Over to Cheryl Bormann, who notes a few issues that (she says) Connell’s presentation didn’t touch upon. Suppose, for example, an investigator for the defense team goes out into the world and uncovers information which may be classified. That investigator, under the current order, would have to obtain permission from the OCA (that is, await the requisite NTK determination) before sharing the information with members of the defense team. Its another unreasonable burden on defense counsel. Bormann also recalls, parenthetically, that prosecutors have opposed a direct defense line to OCAs, for purposes of obtaining classification guidance.LCDR Kevin Bogucki adds two cents on behalf of Ramzi bin al Shibh. He starts in on the basic conceptual underpinnings of NTK—at which point Judge Pohl cuts him off to say he understands those underpinnings all too well. Bogucki then compares the language of Executive Order 13526 (regarding the control of classified information) to the language of the protective order, noting what he characterizes as an important discrepancy. While Executive Order 13526 requires that classified information’s recipient “need to know” the information—with the NTK determination made within the executive branch—the protective order requires an NTK “as determined by the [OCA].” At any rate, Bogucki’s point appears to be that the protective order’s language departs from the ordinary principle that authorized holders of classified information bear the responsibility—and likewise are entrusted with the discretion—to make the requisite NTK determinations.
The government’s CIPA expert is Johanna Baltes. Her view is that, under the protective order, members of the “defense”—defined as all defense lawyers, paralegals, consultants, and so forth—hold the same NTK, provided they each hold security clearances, too. So much for Cheryl Bormann’s hypothetical, then: it consists of two cleared parties, both with the NTK required to exchange classified material. Problem solved, she seems to say (and to ask, what’s this all about?) Judge Pohl presses the prosecutor a bit. Does David Nevin really need to get the sign-off from the OCA, every time he wishes to talk about classified material with James Connell? Again, everyone in that situation has the same NTK, and is cleared, Baltes says. (She pauses: defense counsel, she notes, hasn’t yet signed the memorandum of understanding, as required by the protective order: that’s holding up the production of classified discovery in this case’s most recent iteration.) Judge Pohl and Baltes then march through various examples of information that could be shared freely among defense personnel, all without obtaining any additional NTK approvals by an OCA. The answer is the same for each: one OCA approval initially, and then free interchange of information as among the defense. And, Baltes adds, the defense’s claim about the protective order’s wording—that it doesn’t reflect the true NTK process, day to day—is false. The order’s current language is taken from protective orders used in many other national security cases—and altering it would work great harm to the longstanding mechanism for handling secrets in the courtroom. She then distinguishes some important criminal CIPA authorities—which the defense has mis-cited badly—and then sits down.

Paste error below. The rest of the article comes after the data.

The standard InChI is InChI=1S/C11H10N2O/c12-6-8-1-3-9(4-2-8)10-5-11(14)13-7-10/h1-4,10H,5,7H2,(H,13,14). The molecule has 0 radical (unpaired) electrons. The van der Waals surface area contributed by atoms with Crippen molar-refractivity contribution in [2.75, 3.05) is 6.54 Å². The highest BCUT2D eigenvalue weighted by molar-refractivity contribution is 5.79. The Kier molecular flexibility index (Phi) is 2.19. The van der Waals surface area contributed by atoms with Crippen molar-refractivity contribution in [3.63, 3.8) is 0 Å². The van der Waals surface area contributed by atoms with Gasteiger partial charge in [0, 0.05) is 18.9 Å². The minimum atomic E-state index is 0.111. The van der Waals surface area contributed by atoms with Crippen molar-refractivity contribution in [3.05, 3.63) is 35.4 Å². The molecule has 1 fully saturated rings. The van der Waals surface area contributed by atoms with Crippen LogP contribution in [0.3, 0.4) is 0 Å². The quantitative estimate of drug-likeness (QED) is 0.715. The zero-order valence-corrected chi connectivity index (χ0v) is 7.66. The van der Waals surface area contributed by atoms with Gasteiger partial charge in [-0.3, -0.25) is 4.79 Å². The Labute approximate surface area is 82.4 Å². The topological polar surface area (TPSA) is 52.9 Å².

We’ve got the authorities cited properly, argues Connell in reply. Only one case addresses the identity of who (or what) gets to make an NTK determination under conditions such as these, In Re: Continued Access to Guantanamo Detainees. That’s the obviously relevant precedent, and it cuts squarely Connell’s way: the ruling says individual-item NTKs are not to be made, day-to-day, by the OCA. The court is confused by the lawyer’s persistent objection, which Baltes’ presentation seemed to address. Here’s Judge Pohl: internal defense exchanges are okay, once somebody gets an initial, works-for-all-purposes OCA approval, right? You’re in the “cleared field,” in that event–so what gives? Connell returns to the meaning of the words of the protective order, which don’t jive with that view.
Baltes is up for a minute, to note objection to Connell’s remarks ever briefly—and emphasize that, no, the defense does not need NTK permission for every classified conversation as among cleared defense personnel. The sequence is twofold: clearance, and then OCA need-to-know. After that, the defense can discuss amongst itself, consistent with the protective order.
That does it for 13S. We’ll return at 13:30, and likely turn to voluntariness matters. Enjoy the lunch break.